ORR BUFFINGTON, attorney at law, of Kittanning, Armstrong county, senior member of the firm of Buffington and Gilpin, belongs to an old family which dates its coming to Pennsylvania back to provincial days, and three generations have been represented among the most creditable members of the Armstrong county bar. Mr. Buffington was born April 29, 1858, at Kittanning, son of Ephraim and Margaret C. (Orr) Buffington.
The early members of the Buffington family in this country were members of the Society of Friends. They left England several years before Penn�s arrival in America, and in 1677, five years before that event, we find a Richard Buffington listed among the taxables at Upland, Chester Co., Pa. This Richard Buffington was born at Great Marle, upon the Thames, in Buckinghamshire, England, about 1654. He was the father of the first child of English descent born in the Province of Pennsylvania. From Hazard�s Annals, page 468, as well as from the Pennsylvania Gazette, June 28 to July 5, 1739, we learn that "on the 30th of May past" the children, grandchildren and great-grandchildren of Richard Buffington, Sr., to the number of 115 met at his home in Chester county, as also his nine sons and daughters-in-law, and twelve great-grandchildren-in-law. The old man was then said to be aged about eighty-five.
Thomas Buffington, second son of Richard Buffington mentioned above, was born about 1680, and died in December, 1739. He married Ruth Cope, and left among other children a son William, who according to Rupp�s history of Lancaster county, Pa. (page 112), was first married to Lena Ferree. By his second wife, Alice (whose maiden name is unknown), he had a son Jonathan.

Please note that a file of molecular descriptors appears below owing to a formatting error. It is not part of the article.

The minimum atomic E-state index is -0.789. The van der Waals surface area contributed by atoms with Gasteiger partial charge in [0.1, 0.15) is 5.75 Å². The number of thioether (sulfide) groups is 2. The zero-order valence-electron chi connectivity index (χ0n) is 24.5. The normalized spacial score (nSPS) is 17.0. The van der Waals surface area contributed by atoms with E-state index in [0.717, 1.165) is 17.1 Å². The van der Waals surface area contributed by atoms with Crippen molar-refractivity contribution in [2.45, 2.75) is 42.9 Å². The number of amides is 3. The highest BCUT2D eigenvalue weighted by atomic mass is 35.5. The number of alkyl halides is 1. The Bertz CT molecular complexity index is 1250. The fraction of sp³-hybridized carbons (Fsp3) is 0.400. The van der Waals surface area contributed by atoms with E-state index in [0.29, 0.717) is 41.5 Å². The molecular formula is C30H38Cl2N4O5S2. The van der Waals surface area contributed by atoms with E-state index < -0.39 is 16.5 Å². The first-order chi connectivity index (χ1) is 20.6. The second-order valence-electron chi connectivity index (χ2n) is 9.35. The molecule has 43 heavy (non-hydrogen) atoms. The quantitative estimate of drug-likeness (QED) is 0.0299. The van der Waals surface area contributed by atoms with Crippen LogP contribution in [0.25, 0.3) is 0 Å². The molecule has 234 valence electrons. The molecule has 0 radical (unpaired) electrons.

Jonathan Buffington, son of William and Alice, was born in 1736, and died Oct. 18, 1801. He owned and operated a flour mill at North Brook, near the site of the battle of Brandywine, and at the time of that battle (September, 1777) the British troops took possession of the mill and compelled the non-combatant Friend to furnish food for them. He married Ann Clayton, who was born in 1739, daughter of Edward and Ann Clayton, and died June 16, 1811.
Ephraim Buffington, third child of Jonathan and Ann (Clayton), was born March 23, 1767, and died Dec. 30, 1832. He kept a hotel at Westchester, Pa., well known in its day as the "White Hall" tavern. Leaving Chester county about 1813 he moved west over the mountains, settling at Pine Creek, on the Allegheny river, about five miles above Pittsburgh. On March 4, 1790, he had married Rebecca Francis, at the old Swedes Church at Wilmington, Del. Among their sons were Joseph and John.
John Buffington, son of Ephraim and Rebecca (Francis), was born about 1799, and died March 31, 1832. He married Hannah Allison.
Ephraim Buffington, son of John and Hannah (Allison) was born Aug. 8, 1821, at Pine Creek, near Pittsburgh. He received an excellent education attending Allegheny College, at Meadville, Pa., and Jefferson College, at Canonsburg, and read law with his uncle, Judge Joseph Buffington. He was admitted to the bar in Armstrong county and practiced the profession for several years, being located in Kittanning. He then retired from professional work to devote his time to land interests which required his undivided attention, having coal and oil property; he was quite extensively engaged in the oil business for some time. During the Civil War he served as a provost marshal and he was afterward connected with the internal revenue service for several years, being deputy collector for Armstrong county. In politics he was a stanch Republican from the organization of the party. He attended the Protestant Episcopal Church.